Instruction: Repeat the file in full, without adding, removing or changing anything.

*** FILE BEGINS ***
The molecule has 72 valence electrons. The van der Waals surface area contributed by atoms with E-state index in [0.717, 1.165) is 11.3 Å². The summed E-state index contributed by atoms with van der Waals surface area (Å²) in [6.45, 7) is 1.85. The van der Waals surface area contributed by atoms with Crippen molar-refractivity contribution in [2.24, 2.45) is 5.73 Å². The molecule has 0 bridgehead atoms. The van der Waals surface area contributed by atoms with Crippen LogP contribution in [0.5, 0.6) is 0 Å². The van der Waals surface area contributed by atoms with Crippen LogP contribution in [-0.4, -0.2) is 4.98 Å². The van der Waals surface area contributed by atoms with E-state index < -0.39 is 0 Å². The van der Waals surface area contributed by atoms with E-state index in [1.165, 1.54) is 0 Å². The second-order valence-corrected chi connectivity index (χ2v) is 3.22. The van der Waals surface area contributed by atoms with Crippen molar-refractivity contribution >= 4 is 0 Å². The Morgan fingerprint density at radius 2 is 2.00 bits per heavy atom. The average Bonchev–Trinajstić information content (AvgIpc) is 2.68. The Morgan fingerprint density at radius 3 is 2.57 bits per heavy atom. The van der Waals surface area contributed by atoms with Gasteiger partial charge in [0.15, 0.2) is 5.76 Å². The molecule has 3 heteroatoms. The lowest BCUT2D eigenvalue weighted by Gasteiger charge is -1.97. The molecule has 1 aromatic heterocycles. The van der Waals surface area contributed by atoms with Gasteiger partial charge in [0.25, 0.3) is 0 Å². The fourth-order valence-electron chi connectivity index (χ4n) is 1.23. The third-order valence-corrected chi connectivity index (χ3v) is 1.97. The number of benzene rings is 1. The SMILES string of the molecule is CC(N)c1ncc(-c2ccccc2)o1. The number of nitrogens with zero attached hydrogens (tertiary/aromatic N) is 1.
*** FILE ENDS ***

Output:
The molecule has 72 valence electrons. The van der Waals surface area contributed by atoms with E-state index in [0.717, 1.165) is 11.3 Å². The summed E-state index contributed by atoms with van der Waals surface area (Å²) in [6.45, 7) is 1.85. The van der Waals surface area contributed by atoms with Crippen molar-refractivity contribution in [2.24, 2.45) is 5.73 Å². The molecule has 0 bridgehead atoms. The van der Waals surface area contributed by atoms with Crippen LogP contribution in [0.5, 0.6) is 0 Å². The van der Waals surface area contributed by atoms with Crippen LogP contribution in [-0.4, -0.2) is 4.98 Å². The van der Waals surface area contributed by atoms with E-state index < -0.39 is 0 Å². The van der Waals surface area contributed by atoms with E-state index in [1.165, 1.54) is 0 Å². The second-order valence-corrected chi connectivity index (χ2v) is 3.22. The van der Waals surface area contributed by atoms with Crippen molar-refractivity contribution >= 4 is 0 Å². The Morgan fingerprint density at radius 2 is 2.00 bits per heavy atom. The average Bonchev–Trinajstić information content (AvgIpc) is 2.68. The Morgan fingerprint density at radius 3 is 2.57 bits per heavy atom. The van der Waals surface area contributed by atoms with Gasteiger partial charge in [0.15, 0.2) is 5.76 Å². The molecule has 3 heteroatoms. The lowest BCUT2D eigenvalue weighted by Gasteiger charge is -1.97. The molecule has 1 aromatic heterocycles. The van der Waals surface area contributed by atoms with Gasteiger partial charge in [0.25, 0.3) is 0 Å². The fourth-order valence-electron chi connectivity index (χ4n) is 1.23. The third-order valence-corrected chi connectivity index (χ3v) is 1.97. The number of benzene rings is 1. The SMILES string of the molecule is CC(N)c1ncc(-c2ccccc2)o1. The number of nitrogens with zero attached hydrogens (tertiary/aromatic N) is 1.